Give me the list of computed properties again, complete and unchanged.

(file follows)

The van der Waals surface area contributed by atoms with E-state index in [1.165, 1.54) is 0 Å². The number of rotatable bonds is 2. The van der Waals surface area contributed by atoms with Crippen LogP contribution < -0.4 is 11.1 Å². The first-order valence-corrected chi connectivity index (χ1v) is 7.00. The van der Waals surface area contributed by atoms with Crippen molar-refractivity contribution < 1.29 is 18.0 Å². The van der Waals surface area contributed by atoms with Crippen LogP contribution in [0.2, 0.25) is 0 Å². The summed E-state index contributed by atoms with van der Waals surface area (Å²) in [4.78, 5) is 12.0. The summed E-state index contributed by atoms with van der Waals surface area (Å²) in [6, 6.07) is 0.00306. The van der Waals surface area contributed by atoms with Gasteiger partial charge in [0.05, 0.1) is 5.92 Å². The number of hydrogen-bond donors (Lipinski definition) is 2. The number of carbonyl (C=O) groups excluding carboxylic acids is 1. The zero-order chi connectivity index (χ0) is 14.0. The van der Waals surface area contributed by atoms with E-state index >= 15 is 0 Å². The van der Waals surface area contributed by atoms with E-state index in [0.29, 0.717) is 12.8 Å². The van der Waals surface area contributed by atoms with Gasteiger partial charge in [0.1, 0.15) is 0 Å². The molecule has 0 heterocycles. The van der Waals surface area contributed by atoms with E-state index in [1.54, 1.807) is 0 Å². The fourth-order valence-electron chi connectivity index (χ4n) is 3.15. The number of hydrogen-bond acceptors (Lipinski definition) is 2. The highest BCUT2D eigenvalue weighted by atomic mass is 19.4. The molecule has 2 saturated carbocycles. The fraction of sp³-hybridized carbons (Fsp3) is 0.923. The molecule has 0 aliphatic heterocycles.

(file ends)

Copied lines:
The van der Waals surface area contributed by atoms with E-state index in [1.165, 1.54) is 0 Å². The number of rotatable bonds is 2. The van der Waals surface area contributed by atoms with Crippen LogP contribution < -0.4 is 11.1 Å². The first-order valence-corrected chi connectivity index (χ1v) is 7.00. The van der Waals surface area contributed by atoms with Crippen molar-refractivity contribution < 1.29 is 18.0 Å². The van der Waals surface area contributed by atoms with Crippen LogP contribution in [0.2, 0.25) is 0 Å². The summed E-state index contributed by atoms with van der Waals surface area (Å²) in [4.78, 5) is 12.0. The summed E-state index contributed by atoms with van der Waals surface area (Å²) in [6, 6.07) is 0.00306. The van der Waals surface area contributed by atoms with Gasteiger partial charge in [0.05, 0.1) is 5.92 Å². The number of hydrogen-bond donors (Lipinski definition) is 2. The number of carbonyl (C=O) groups excluding carboxylic acids is 1. The zero-order chi connectivity index (χ0) is 14.0. The van der Waals surface area contributed by atoms with E-state index >= 15 is 0 Å². The van der Waals surface area contributed by atoms with E-state index in [0.29, 0.717) is 12.8 Å². The van der Waals surface area contributed by atoms with Gasteiger partial charge in [0.1, 0.15) is 0 Å². The molecule has 0 heterocycles. The van der Waals surface area contributed by atoms with E-state index in [1.54, 1.807) is 0 Å². The fourth-order valence-electron chi connectivity index (χ4n) is 3.15. The number of hydrogen-bond acceptors (Lipinski definition) is 2. The highest BCUT2D eigenvalue weighted by atomic mass is 19.4. The molecule has 2 saturated carbocycles. The fraction of sp³-hybridized carbons (Fsp3) is 0.923. The molecule has 0 aliphatic heterocycles.